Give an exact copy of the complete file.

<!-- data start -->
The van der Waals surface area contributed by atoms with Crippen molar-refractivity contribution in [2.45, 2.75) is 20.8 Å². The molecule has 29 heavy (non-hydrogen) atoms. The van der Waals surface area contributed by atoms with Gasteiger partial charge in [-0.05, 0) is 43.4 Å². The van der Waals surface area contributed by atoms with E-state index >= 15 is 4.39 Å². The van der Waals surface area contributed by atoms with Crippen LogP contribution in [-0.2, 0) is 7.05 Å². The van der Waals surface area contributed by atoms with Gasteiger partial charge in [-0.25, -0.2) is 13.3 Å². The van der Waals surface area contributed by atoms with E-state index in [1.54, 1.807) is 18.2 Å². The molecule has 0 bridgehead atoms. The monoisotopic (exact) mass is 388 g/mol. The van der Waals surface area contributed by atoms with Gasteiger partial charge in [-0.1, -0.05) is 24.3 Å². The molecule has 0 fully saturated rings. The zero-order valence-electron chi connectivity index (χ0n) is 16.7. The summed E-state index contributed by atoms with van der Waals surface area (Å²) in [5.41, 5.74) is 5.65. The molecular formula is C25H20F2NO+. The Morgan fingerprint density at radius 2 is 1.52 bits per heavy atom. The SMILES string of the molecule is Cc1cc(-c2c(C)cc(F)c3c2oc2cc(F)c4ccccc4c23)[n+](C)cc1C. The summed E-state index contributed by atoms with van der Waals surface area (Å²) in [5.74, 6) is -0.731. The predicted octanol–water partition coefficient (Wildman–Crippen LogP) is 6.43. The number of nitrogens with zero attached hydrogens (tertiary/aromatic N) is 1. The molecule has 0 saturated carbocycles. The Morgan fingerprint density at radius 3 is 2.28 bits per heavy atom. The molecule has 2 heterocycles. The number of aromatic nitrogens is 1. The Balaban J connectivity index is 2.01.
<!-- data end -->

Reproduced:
The van der Waals surface area contributed by atoms with Crippen molar-refractivity contribution in [2.45, 2.75) is 20.8 Å². The molecule has 29 heavy (non-hydrogen) atoms. The van der Waals surface area contributed by atoms with Gasteiger partial charge in [-0.05, 0) is 43.4 Å². The van der Waals surface area contributed by atoms with E-state index >= 15 is 4.39 Å². The van der Waals surface area contributed by atoms with Crippen LogP contribution in [-0.2, 0) is 7.05 Å². The van der Waals surface area contributed by atoms with Gasteiger partial charge in [-0.25, -0.2) is 13.3 Å². The van der Waals surface area contributed by atoms with E-state index in [1.54, 1.807) is 18.2 Å². The molecule has 0 bridgehead atoms. The monoisotopic (exact) mass is 388 g/mol. The van der Waals surface area contributed by atoms with Gasteiger partial charge in [-0.1, -0.05) is 24.3 Å². The molecule has 0 fully saturated rings. The zero-order valence-electron chi connectivity index (χ0n) is 16.7. The summed E-state index contributed by atoms with van der Waals surface area (Å²) in [5.41, 5.74) is 5.65. The molecular formula is C25H20F2NO+. The Morgan fingerprint density at radius 2 is 1.52 bits per heavy atom. The SMILES string of the molecule is Cc1cc(-c2c(C)cc(F)c3c2oc2cc(F)c4ccccc4c23)[n+](C)cc1C. The summed E-state index contributed by atoms with van der Waals surface area (Å²) in [5.74, 6) is -0.731. The predicted octanol–water partition coefficient (Wildman–Crippen LogP) is 6.43. The number of nitrogens with zero attached hydrogens (tertiary/aromatic N) is 1. The molecule has 0 saturated carbocycles. The Morgan fingerprint density at radius 3 is 2.28 bits per heavy atom. The molecule has 2 heterocycles. The number of aromatic nitrogens is 1. The Balaban J connectivity index is 2.01.